But bear in mind that there are a plethora of different types of cancers and many different initiators of oncogenesis. AAV has a benefit over other types of viral vectors in that it doesn't (usually) cause systemic or localized toxicity, but administration and localization of the virus is definitely something that needs to be worked out; the article only described how cells in culture were treated. After having worked in a cancer clinic for a number of years, I can only hope this will turn into a useful therapy....
    Now would we have to worry about mutation? I would figure we would not have to worry about mutation because we are not attacking this virus, so it has no need to mutate. Also the article states that AAV-2 needs another virus present to do it's work, I wonder what that would be? I also had a question as far as chemo goes. I was wondering why they do not take a large needle and administer chem directly to the cancer cluster? I know there are some cancer cells floating around the body sometimes late in the game so general (whole-body) chemo is a alright answer for clearing out the blood. But when the cancer is caught early why not apply chemo locally (direct targeting)? And one more question, what has become of RF ablation? I heard alot of noise about it a while ago but nothing new as of yet.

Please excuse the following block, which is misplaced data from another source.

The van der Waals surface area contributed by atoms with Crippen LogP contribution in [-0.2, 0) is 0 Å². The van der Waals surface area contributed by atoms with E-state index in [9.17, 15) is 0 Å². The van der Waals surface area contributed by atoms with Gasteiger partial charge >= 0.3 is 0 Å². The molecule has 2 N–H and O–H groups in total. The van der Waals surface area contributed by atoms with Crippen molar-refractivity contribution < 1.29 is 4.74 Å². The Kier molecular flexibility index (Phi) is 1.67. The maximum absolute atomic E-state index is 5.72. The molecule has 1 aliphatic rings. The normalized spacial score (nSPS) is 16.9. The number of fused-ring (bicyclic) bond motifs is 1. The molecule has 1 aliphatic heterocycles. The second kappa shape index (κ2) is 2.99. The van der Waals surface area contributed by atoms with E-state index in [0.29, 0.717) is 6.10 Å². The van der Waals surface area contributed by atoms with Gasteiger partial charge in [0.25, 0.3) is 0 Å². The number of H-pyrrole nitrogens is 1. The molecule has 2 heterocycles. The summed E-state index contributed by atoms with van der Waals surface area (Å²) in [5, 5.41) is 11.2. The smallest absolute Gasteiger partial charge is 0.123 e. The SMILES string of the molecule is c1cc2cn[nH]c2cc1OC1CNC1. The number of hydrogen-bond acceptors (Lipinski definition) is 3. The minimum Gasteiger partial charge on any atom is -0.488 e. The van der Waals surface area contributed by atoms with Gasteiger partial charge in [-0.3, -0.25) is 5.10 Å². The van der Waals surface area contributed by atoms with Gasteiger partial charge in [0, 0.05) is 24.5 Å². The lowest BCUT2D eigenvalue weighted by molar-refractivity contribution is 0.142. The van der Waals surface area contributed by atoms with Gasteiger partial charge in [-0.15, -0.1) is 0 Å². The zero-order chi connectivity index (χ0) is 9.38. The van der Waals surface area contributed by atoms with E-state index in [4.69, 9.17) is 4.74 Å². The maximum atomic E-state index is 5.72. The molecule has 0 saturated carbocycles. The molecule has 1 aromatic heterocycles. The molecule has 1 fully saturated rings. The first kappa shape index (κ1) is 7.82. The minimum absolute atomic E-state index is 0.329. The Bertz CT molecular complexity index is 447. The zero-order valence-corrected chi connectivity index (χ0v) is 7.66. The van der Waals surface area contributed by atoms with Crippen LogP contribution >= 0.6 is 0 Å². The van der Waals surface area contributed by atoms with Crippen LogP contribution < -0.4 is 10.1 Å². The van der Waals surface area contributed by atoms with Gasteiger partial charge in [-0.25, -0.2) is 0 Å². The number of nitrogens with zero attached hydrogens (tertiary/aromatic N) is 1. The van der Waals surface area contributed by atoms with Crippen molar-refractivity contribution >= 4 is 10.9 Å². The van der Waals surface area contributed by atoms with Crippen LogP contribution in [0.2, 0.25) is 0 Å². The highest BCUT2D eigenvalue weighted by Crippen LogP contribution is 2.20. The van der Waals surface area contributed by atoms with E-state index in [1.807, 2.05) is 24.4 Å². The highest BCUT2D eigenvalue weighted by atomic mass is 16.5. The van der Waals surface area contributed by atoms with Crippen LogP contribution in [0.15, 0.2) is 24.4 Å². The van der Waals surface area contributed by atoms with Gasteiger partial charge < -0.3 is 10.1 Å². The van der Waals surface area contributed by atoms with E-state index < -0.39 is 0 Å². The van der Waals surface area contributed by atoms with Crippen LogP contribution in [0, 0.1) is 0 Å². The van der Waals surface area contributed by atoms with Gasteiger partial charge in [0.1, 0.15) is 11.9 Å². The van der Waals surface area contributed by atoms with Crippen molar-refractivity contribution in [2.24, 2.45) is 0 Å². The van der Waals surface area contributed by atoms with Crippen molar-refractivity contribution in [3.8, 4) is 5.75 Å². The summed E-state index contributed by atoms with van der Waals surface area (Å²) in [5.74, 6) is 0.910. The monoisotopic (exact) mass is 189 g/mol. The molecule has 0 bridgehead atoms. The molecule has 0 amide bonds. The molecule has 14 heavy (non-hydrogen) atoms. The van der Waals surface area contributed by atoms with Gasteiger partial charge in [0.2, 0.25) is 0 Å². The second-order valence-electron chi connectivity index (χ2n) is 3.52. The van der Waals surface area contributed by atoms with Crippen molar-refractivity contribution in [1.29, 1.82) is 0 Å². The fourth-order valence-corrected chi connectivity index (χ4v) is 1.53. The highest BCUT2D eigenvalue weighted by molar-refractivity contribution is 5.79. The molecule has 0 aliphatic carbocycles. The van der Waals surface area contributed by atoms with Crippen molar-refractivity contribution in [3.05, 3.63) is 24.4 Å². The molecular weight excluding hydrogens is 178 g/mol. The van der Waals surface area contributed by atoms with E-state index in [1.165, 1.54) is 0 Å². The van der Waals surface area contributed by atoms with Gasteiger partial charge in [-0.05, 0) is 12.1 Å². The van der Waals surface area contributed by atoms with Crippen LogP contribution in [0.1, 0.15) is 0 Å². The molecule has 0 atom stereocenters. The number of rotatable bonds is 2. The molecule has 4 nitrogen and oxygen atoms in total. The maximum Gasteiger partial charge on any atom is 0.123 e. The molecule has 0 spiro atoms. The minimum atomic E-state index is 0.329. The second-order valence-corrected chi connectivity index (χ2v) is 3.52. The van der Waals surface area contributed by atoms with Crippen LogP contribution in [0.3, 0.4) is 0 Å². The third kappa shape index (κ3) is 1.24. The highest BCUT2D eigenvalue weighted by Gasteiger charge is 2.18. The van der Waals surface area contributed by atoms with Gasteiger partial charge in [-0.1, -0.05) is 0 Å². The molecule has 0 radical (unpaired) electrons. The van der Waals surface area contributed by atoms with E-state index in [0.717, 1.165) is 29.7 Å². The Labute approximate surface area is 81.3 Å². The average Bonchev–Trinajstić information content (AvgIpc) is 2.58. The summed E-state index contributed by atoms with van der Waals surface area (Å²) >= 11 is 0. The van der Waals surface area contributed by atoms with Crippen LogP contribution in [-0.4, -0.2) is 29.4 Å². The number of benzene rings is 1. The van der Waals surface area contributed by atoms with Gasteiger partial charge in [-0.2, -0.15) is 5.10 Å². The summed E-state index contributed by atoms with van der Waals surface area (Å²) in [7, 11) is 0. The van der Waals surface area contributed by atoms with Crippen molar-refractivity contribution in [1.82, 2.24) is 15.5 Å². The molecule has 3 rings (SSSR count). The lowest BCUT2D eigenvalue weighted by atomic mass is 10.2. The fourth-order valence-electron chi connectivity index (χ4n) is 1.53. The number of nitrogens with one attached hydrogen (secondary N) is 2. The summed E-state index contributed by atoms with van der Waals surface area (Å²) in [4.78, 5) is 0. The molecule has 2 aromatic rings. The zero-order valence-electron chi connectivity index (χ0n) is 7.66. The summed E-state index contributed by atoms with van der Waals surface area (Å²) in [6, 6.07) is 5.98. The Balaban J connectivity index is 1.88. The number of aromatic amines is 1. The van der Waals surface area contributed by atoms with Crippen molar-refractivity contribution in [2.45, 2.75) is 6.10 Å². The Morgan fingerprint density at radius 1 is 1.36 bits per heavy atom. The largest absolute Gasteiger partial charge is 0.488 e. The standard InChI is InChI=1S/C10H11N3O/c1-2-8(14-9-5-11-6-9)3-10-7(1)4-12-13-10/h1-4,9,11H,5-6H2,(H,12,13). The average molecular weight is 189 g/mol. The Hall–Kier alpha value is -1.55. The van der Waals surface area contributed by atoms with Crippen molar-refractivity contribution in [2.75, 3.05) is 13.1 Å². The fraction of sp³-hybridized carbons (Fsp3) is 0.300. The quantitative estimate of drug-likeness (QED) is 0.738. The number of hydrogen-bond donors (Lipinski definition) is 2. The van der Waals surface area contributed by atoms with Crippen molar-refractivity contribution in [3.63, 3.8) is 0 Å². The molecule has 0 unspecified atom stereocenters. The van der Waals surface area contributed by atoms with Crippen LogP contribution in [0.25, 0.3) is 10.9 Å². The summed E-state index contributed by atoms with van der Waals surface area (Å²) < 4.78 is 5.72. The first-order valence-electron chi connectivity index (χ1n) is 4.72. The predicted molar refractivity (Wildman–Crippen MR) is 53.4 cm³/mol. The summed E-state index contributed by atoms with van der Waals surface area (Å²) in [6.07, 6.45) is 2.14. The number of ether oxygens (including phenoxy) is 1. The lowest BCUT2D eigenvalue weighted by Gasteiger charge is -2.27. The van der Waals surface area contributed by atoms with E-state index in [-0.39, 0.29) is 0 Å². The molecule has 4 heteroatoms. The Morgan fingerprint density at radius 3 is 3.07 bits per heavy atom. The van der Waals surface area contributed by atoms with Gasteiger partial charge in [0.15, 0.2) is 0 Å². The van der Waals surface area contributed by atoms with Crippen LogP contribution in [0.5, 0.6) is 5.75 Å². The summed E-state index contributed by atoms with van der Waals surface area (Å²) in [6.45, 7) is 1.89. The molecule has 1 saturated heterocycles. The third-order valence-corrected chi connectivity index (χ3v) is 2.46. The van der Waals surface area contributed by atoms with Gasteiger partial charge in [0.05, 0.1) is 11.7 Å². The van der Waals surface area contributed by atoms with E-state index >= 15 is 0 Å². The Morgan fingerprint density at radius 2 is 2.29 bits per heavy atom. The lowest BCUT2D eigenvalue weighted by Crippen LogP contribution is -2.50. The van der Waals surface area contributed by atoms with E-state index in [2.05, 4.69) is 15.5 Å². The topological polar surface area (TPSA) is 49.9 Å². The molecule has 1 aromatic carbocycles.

8. #8  
    There oughtn't be any need to worry about mutation; the therapy, injecting fully-formed viruses containing specific DNA, avoids that. It shouldn't take too long to kill the malignant cells after the viral DNA has infected them, so mutation won't be an issue. Just to state things clearly, there's never really a "need" to mutate, it's (usually) a natural phenomenon that happens to be a force of micro- and macro-evolution. Due to its very nature, HIV undergoes a tremendously high number of mutations whereas AAV2 and its variants will not. AAV can undergo site-specific integration into the human genome, which makes it a fantastic candidate for gene therapy, and I suppose this makes it somewhat suceptible to mutations in the long run....